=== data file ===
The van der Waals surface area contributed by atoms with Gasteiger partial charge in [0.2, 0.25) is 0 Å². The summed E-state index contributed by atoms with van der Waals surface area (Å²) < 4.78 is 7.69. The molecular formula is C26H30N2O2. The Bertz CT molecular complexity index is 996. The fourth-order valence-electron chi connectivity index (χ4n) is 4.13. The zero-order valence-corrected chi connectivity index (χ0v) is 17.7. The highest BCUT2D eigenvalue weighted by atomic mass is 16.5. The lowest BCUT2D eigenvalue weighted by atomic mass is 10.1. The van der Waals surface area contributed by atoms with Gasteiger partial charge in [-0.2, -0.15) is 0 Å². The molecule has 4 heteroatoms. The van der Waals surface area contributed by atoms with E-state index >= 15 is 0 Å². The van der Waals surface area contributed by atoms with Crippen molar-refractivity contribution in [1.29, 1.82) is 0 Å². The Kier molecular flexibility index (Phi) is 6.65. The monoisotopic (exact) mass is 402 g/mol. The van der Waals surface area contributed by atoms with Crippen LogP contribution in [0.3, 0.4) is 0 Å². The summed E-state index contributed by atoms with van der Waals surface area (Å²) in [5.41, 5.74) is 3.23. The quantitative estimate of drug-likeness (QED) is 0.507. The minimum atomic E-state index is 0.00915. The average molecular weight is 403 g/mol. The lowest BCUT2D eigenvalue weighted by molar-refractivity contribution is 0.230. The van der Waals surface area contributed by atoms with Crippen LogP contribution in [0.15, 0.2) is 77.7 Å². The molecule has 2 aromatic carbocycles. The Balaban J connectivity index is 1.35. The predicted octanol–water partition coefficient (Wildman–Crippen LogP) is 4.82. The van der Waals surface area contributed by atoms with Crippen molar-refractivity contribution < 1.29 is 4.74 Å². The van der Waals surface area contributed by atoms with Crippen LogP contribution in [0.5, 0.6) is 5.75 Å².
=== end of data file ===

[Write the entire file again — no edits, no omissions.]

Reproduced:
The van der Waals surface area contributed by atoms with Gasteiger partial charge in [0.2, 0.25) is 0 Å². The summed E-state index contributed by atoms with van der Waals surface area (Å²) < 4.78 is 7.69. The molecular formula is C26H30N2O2. The Bertz CT molecular complexity index is 996. The fourth-order valence-electron chi connectivity index (χ4n) is 4.13. The zero-order valence-corrected chi connectivity index (χ0v) is 17.7. The highest BCUT2D eigenvalue weighted by atomic mass is 16.5. The lowest BCUT2D eigenvalue weighted by atomic mass is 10.1. The van der Waals surface area contributed by atoms with Gasteiger partial charge in [-0.2, -0.15) is 0 Å². The molecule has 4 heteroatoms. The van der Waals surface area contributed by atoms with E-state index >= 15 is 0 Å². The van der Waals surface area contributed by atoms with Crippen molar-refractivity contribution in [1.29, 1.82) is 0 Å². The Kier molecular flexibility index (Phi) is 6.65. The monoisotopic (exact) mass is 402 g/mol. The van der Waals surface area contributed by atoms with Crippen LogP contribution in [0.3, 0.4) is 0 Å². The summed E-state index contributed by atoms with van der Waals surface area (Å²) in [5.41, 5.74) is 3.23. The quantitative estimate of drug-likeness (QED) is 0.507. The minimum atomic E-state index is 0.00915. The average molecular weight is 403 g/mol. The lowest BCUT2D eigenvalue weighted by molar-refractivity contribution is 0.230. The van der Waals surface area contributed by atoms with Crippen LogP contribution in [0.15, 0.2) is 77.7 Å². The molecule has 2 aromatic carbocycles. The Balaban J connectivity index is 1.35. The predicted octanol–water partition coefficient (Wildman–Crippen LogP) is 4.82. The van der Waals surface area contributed by atoms with Crippen molar-refractivity contribution < 1.29 is 4.74 Å². The van der Waals surface area contributed by atoms with Crippen LogP contribution in [0.5, 0.6) is 5.75 Å².